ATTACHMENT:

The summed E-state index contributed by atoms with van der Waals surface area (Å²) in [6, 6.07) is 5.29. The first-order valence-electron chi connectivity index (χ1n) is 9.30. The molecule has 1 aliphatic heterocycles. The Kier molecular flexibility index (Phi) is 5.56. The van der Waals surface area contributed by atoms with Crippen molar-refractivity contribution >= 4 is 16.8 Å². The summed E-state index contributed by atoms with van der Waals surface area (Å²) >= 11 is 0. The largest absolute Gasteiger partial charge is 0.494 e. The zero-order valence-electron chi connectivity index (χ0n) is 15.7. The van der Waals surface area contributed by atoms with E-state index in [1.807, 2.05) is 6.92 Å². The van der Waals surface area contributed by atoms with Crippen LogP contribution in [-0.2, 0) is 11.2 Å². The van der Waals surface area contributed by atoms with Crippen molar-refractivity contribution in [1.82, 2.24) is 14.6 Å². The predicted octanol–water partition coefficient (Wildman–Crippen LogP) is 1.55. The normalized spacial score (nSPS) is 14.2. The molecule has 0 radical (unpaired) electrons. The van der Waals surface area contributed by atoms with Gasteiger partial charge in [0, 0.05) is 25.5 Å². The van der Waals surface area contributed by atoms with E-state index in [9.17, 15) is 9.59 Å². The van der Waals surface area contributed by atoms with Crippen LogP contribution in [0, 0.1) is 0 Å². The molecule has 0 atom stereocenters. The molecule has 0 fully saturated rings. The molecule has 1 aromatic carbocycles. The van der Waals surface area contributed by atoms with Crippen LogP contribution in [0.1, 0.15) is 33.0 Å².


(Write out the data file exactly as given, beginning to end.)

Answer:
The summed E-state index contributed by atoms with van der Waals surface area (Å²) in [6, 6.07) is 5.29. The first-order valence-electron chi connectivity index (χ1n) is 9.30. The molecule has 1 aliphatic heterocycles. The Kier molecular flexibility index (Phi) is 5.56. The van der Waals surface area contributed by atoms with Crippen molar-refractivity contribution >= 4 is 16.8 Å². The summed E-state index contributed by atoms with van der Waals surface area (Å²) >= 11 is 0. The largest absolute Gasteiger partial charge is 0.494 e. The zero-order valence-electron chi connectivity index (χ0n) is 15.7. The van der Waals surface area contributed by atoms with E-state index in [1.807, 2.05) is 6.92 Å². The van der Waals surface area contributed by atoms with Crippen LogP contribution in [-0.2, 0) is 11.2 Å². The van der Waals surface area contributed by atoms with Crippen molar-refractivity contribution in [1.82, 2.24) is 14.6 Å². The predicted octanol–water partition coefficient (Wildman–Crippen LogP) is 1.55. The normalized spacial score (nSPS) is 14.2. The molecule has 0 radical (unpaired) electrons. The van der Waals surface area contributed by atoms with Gasteiger partial charge in [0, 0.05) is 25.5 Å². The van der Waals surface area contributed by atoms with E-state index in [9.17, 15) is 9.59 Å². The van der Waals surface area contributed by atoms with Crippen LogP contribution in [0, 0.1) is 0 Å². The molecule has 0 atom stereocenters. The molecule has 0 fully saturated rings. The molecule has 1 aromatic carbocycles. The van der Waals surface area contributed by atoms with Crippen LogP contribution in [0.1, 0.15) is 33.0 Å².